Having been involved in hundreds of family business situations, including selling the company to other family members or to a third party as well as planning for the current owners to retire, one truth holds in every case: Companies operated as a business family are more competitive, more valuable to a buyer and easier to transition to new ownership. The business family is more competitive for several reasons. One thing is the change in decision focus that begins with the needs of the business and employees, rather than the needs of the family or its members. For example, placing most, if not all, family in all the top positions may not provide the best mix of talent to remain competitive. Another issue is that it gets increasingly difficult to attract and retain employees when the top management share the same last name, as career advancement may appear to be limited by heredity.
On to the subject of increased value. Value is nothing more than a price you would pay based on your confidence that the future income from the company you are buying will continue to meet or exceed your expectations. In a business family, plans and processes are well understood across the company, reducing the dependence on the owner for day-to-day decision making. The employees are also motivated to achieve specific goals to receive their bonus or similar incentives. If the buyer sees clearly understood processes in place, employees motivated by clear objectives and few daily questions requiring the approval of the owner, then the perceived risk of future results decreases while perceived value greatly increases.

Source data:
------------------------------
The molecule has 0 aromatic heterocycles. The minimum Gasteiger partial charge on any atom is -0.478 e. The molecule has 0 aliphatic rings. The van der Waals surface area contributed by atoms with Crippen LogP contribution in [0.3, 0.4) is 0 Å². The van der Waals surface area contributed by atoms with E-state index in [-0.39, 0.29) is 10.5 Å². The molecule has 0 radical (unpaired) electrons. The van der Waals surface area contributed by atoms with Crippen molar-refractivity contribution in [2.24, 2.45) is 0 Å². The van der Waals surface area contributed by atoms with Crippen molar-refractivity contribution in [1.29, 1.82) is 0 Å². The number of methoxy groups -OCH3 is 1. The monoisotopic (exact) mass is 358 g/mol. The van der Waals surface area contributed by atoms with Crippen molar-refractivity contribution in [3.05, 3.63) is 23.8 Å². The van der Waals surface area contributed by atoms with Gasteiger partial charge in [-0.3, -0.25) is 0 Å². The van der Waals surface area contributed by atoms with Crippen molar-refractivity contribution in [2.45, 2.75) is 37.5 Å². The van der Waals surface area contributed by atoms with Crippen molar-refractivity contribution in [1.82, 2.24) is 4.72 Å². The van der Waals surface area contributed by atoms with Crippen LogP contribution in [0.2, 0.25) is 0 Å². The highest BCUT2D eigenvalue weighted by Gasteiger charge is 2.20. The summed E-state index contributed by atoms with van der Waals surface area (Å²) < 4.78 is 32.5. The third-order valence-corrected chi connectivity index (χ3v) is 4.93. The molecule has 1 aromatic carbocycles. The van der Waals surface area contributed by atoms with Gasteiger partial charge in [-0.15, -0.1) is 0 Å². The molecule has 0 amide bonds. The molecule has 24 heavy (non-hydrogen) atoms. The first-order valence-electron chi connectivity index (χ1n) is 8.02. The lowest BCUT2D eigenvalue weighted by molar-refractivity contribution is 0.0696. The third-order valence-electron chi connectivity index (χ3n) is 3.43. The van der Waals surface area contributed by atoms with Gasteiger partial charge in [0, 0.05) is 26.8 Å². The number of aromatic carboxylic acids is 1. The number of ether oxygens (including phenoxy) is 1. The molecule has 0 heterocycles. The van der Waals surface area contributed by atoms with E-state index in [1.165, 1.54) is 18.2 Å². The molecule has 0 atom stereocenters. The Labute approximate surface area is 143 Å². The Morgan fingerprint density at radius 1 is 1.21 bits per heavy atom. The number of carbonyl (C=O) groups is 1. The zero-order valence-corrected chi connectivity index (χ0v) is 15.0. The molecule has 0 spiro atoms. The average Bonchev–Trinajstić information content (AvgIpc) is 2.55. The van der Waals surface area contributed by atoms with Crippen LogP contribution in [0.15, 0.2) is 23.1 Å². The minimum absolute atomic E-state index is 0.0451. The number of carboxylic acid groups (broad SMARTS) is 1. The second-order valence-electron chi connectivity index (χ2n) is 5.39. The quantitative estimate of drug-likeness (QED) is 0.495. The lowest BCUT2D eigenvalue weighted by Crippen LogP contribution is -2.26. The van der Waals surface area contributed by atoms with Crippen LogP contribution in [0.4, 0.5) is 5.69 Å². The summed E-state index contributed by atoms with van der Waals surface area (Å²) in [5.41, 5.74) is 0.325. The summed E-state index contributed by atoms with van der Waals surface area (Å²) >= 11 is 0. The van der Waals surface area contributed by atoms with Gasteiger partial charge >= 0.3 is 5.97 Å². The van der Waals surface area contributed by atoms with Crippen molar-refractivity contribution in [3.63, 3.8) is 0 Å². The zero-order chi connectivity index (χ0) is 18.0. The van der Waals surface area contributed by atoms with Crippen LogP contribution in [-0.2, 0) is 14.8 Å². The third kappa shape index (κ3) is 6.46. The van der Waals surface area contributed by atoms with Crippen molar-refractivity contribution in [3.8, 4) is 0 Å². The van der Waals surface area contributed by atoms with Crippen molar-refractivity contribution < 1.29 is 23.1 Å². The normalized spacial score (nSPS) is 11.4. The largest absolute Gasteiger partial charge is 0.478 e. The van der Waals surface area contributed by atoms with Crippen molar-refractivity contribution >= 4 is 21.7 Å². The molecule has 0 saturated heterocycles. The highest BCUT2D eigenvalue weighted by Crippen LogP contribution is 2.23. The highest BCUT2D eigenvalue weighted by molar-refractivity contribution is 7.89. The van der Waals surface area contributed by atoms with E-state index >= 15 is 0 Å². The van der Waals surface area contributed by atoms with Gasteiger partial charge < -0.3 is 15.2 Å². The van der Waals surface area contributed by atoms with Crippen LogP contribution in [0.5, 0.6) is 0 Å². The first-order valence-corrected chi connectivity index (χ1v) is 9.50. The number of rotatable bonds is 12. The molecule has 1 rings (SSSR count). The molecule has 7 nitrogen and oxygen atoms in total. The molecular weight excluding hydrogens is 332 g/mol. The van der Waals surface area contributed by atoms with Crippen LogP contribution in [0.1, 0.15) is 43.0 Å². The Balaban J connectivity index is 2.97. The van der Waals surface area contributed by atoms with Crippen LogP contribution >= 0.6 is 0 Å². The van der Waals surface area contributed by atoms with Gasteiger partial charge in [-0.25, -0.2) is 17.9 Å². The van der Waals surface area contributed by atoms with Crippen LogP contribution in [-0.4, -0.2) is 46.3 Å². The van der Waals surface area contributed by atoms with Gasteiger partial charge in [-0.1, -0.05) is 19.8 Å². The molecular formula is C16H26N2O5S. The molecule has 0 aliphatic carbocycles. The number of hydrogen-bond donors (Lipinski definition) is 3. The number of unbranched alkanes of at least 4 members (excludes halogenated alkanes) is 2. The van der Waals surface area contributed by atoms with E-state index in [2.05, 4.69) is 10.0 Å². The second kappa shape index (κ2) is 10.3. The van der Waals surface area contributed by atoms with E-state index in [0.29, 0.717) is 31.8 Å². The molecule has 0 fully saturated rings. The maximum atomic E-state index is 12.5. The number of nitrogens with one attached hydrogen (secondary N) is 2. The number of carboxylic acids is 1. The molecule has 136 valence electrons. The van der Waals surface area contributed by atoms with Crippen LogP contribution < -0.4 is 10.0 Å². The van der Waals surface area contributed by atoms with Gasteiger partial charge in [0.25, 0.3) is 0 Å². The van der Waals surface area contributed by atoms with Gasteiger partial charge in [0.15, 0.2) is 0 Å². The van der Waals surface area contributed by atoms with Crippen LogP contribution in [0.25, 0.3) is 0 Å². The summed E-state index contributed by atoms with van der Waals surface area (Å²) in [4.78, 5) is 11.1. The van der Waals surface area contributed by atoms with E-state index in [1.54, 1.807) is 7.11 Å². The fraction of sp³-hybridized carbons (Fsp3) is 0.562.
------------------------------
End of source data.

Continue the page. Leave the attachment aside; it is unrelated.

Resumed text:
Now that the goals of increased value, employee motivation and reduced conflict are clear, the best way to begin the process is to discuss the benefits with the necessary stakeholders. Once the stakeholders are on board, the best place to start is by building a strategic and financial plan that very thoroughly identifies the needs of the business.
The best way to begin is to find an outside resource to help you develop a thoughtful plan, which includes objective bonus targets and other critical research necessary for the plan to have realism. We recommended that you contact your CPA or attorney to find a firm that can drill down in the business like a buyer would eventually do, which is invaluable to most companies.
Out of this objective planning process will come an understanding of family issues that will enable more open and effective family communication and the tangible benefits of migrating into a business family. Remember to lead, follow through and put yourself in a position to get out of the way.
Reprinted with permission from The Family Business Report sponsored by the Goering Center at the University of Cincinnati College of Business Administration.